Stretching before your workout gets your body ready for movement. This reduces injuries by loosening the tight muscles in your body. Stretching afterward also helps. The increased muscle temperature from the workout increases your flexibility. This means you can stretch farther after your workout. You can also stretch anytime you’re waiting. Maximize your time by stretching anytime it’s possible. You don’t need equipment to stretch. You only need discipline. Discipline is one of the MAD Plan’s pillar’s for making a fitness permanent in your life.
The number and timing of your stretches matters. Muscles respond to length and time. Your body must be held in this position for the change to happen. Be consistent daily, and watch the magic happen. The key to making the pain disappear is consistency.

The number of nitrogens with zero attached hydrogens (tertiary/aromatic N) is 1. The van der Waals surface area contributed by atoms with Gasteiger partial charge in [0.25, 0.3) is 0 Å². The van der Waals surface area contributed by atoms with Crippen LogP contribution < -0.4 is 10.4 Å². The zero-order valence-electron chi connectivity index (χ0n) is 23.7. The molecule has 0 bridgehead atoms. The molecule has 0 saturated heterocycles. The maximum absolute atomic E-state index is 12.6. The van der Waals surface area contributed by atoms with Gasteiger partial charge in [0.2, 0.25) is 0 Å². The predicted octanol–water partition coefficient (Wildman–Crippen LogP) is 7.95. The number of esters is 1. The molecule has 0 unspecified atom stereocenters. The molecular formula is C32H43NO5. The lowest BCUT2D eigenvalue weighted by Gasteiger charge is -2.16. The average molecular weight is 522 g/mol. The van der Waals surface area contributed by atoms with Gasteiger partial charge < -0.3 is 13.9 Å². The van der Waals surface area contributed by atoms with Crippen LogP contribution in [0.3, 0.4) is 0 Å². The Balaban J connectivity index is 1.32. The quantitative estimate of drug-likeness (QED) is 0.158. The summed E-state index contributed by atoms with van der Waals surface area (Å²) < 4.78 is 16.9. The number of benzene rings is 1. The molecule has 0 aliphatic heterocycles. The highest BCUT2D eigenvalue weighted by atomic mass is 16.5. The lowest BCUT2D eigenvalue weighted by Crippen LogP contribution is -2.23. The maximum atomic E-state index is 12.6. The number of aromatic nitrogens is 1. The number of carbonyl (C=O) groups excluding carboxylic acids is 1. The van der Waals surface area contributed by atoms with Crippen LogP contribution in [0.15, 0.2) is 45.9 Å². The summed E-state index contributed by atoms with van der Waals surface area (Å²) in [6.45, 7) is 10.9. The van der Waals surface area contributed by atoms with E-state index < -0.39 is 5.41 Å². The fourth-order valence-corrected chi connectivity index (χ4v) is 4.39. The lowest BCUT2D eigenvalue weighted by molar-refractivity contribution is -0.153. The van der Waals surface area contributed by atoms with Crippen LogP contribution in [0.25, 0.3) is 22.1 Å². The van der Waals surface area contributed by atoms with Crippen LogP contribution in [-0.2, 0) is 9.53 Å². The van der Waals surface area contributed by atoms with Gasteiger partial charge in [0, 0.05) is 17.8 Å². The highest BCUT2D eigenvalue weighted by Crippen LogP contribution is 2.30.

Here are the pain relieving stretches. Pick the area you feel needs help first. Start with those corresponding stretches. You can also perform all the stretches daily. Doing all the stretches everyday will help your body the most. It’s a simple, but powerful practice.
Click here for your FREE Stretch Guide.
How Long to Remove Pain
Rob wanted to know what everyone wants to know. I told him it can take three to four weeks to see some results, but you’ll see a huge difference in 6 months. Be patient, be consistent and your body will change. You will feel better, and you won’t look like a turtle anymore.
“Will I be ripped?”